Blockchain will change the world, as long as the government doesn’t mess it up first.
The technology burst into public awareness last year with the rise of cryptocurrencies like Bitcoin. Yet blockchain offers more than just digital currencies, and it could revolutionize the way government and business work.
The value of Bitcoin surged from around $1,000 to nearly $20,000 over the course of 12 months, creating a new class of young millionaires and drawing attention from traditional investors.
Still, the greatest potential of blockchain is not necessarily investment. This little-understood technology could impact every part of our lives.
Think of blockchain as a magic ledger, stored in thousands of places and open to anyone to view, but still keeping users’ information private.
Most important, blockchain cuts out middlemen. Transactions which have usually required a third-party moderator can now use blockchain, potentially providing significant cost-savings, better security and greater privacy.
The potential uses for blockchain may be infinite, and several people with Iowa connections are on the front lines of the impending blockchain renaissance.
University of Iowa student Cameron Schorg created a primitive Bitcoin exchange in 2013, which faltered because he couldn’t find a cooperative payment processor. He has since become a successful Bitcoin investor and self-described evangelist for the technology.
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Jessica VerSteeg, who was Miss Iowa 2014, helped launched a network last year to bolster blockchain in the cannabis industry. The organization, Paragon, introduced its own cryptocurrency, which could be used between marijuana businesses, which are often shunned by traditional financial institutions.
Iowa State University student Brendon Geils is helping build a system for trading surplus renewable energy. The Open Energy network allows renewable electricity producers to buy and sell unused energy, without corporate utilities setting prices.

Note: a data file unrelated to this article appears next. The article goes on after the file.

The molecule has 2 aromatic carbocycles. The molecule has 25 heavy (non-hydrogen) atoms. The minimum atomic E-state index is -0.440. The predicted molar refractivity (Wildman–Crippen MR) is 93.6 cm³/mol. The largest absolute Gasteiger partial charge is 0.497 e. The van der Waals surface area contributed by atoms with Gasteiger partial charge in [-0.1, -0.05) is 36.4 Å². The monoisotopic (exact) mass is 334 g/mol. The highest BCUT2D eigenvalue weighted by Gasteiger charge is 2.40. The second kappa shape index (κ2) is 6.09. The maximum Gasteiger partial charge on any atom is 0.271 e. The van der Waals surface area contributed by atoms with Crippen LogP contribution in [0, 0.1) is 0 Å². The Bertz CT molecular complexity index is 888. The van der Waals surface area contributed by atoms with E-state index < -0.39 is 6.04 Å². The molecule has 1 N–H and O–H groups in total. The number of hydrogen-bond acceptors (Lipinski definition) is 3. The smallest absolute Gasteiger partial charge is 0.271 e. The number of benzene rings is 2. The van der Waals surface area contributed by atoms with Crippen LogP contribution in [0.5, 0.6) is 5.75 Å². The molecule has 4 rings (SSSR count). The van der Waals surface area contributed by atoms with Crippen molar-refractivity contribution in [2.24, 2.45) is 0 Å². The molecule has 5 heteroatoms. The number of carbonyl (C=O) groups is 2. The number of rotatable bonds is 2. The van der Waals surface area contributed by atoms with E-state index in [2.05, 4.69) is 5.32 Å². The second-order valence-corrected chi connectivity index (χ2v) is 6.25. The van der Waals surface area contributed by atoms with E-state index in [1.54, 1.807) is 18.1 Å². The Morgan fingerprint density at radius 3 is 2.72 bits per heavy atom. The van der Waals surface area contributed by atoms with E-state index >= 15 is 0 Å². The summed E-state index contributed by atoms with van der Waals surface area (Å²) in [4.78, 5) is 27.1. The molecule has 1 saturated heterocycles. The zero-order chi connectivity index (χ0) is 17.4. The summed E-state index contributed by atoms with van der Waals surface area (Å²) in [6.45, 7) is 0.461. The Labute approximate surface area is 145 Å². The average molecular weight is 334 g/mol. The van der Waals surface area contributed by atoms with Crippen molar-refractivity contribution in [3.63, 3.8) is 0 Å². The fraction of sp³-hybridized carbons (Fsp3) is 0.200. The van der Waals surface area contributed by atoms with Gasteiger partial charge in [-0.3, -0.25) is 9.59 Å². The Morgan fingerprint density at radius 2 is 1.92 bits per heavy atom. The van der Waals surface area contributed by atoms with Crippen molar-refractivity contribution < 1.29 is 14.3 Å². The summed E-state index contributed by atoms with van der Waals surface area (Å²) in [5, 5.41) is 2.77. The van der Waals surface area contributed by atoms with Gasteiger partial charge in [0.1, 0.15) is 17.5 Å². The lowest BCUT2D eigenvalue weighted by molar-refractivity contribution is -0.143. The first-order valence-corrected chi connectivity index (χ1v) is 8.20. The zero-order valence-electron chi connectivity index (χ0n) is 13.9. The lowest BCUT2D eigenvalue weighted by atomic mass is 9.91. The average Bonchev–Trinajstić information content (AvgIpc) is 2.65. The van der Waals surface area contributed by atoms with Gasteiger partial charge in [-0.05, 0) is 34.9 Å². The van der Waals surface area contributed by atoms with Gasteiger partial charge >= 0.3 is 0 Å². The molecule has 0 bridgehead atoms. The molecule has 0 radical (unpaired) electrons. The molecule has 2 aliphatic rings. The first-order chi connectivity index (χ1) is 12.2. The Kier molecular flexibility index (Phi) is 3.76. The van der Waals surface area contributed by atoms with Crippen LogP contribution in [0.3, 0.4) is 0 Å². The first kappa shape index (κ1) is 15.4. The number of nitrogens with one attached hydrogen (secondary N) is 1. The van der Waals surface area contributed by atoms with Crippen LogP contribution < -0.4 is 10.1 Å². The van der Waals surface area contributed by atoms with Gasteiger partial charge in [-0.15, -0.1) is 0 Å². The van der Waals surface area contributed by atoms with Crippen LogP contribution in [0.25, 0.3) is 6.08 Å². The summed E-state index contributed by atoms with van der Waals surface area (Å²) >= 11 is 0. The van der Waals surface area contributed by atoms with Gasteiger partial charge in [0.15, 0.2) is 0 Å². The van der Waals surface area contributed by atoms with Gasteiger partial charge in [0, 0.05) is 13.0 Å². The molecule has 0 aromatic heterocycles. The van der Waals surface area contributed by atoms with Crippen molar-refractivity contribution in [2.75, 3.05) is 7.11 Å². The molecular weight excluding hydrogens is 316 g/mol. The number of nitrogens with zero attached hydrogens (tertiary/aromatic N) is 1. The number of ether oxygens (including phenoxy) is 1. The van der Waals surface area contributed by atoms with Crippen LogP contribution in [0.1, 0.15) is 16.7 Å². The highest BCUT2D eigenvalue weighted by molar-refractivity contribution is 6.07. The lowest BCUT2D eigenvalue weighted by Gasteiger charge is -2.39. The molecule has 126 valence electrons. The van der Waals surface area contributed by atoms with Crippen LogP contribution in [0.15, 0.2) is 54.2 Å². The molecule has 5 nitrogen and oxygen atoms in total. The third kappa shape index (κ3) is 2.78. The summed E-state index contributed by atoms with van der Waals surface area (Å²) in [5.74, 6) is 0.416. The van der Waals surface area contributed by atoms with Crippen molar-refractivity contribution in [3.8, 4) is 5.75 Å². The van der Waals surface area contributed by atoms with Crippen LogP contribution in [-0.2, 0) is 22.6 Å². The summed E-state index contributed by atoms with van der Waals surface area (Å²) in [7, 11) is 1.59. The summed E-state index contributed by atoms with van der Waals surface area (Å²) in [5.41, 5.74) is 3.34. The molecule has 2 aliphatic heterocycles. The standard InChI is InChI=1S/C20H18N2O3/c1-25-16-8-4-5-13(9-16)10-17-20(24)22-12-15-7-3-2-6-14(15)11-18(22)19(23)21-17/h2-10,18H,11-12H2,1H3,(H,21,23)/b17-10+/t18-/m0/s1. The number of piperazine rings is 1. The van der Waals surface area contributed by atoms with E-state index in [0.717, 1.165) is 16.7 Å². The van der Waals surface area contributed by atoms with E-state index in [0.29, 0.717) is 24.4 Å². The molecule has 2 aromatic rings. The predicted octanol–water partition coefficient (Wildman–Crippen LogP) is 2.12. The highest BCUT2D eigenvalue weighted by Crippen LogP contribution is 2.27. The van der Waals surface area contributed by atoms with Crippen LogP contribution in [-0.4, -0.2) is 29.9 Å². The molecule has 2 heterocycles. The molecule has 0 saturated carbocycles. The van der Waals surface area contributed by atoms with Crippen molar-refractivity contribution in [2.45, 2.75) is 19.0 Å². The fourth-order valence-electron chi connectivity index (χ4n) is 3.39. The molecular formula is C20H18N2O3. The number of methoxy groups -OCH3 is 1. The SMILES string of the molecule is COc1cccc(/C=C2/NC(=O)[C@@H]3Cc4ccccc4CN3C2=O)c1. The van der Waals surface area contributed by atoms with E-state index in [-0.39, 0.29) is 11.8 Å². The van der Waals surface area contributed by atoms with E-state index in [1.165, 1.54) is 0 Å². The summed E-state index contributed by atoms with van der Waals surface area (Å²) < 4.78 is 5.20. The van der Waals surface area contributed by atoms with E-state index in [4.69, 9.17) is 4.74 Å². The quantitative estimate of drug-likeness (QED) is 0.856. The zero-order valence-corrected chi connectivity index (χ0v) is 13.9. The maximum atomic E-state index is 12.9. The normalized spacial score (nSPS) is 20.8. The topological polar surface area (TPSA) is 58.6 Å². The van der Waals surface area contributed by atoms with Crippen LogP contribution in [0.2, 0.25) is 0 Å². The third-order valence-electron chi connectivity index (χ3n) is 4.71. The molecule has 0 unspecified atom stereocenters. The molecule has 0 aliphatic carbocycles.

It’s obvious blockchain has the potential to massively disrupt conventional government and corporate duties. But as they usually do with such things, governments around the world are rushing to put their regulatory mark on blockchain.
U.S. Securities and Exchange Commission Chairman Jay Clayton issued a lengthy statement this past December, setting the stage for government intervention in cryptocurrency markets. He wrote “there is substantially less investor protection than in our traditional securities markets, with correspondingly greater opportunities for fraud and manipulation.”
Scare tactics like those are typical of government leaders responding to technologies they don’t understand. While there are examples of fraud and theft in cryptocurrencies, it is not clear those threats are greater than in traditional financial industries.
Despite growing calls for regulation, blockchain enthusiasts remain bullish.
Schorg, the local Bitcoin businessman, recently told me, “The cool thing about Bitcoin is, we’re not asking for permission.”
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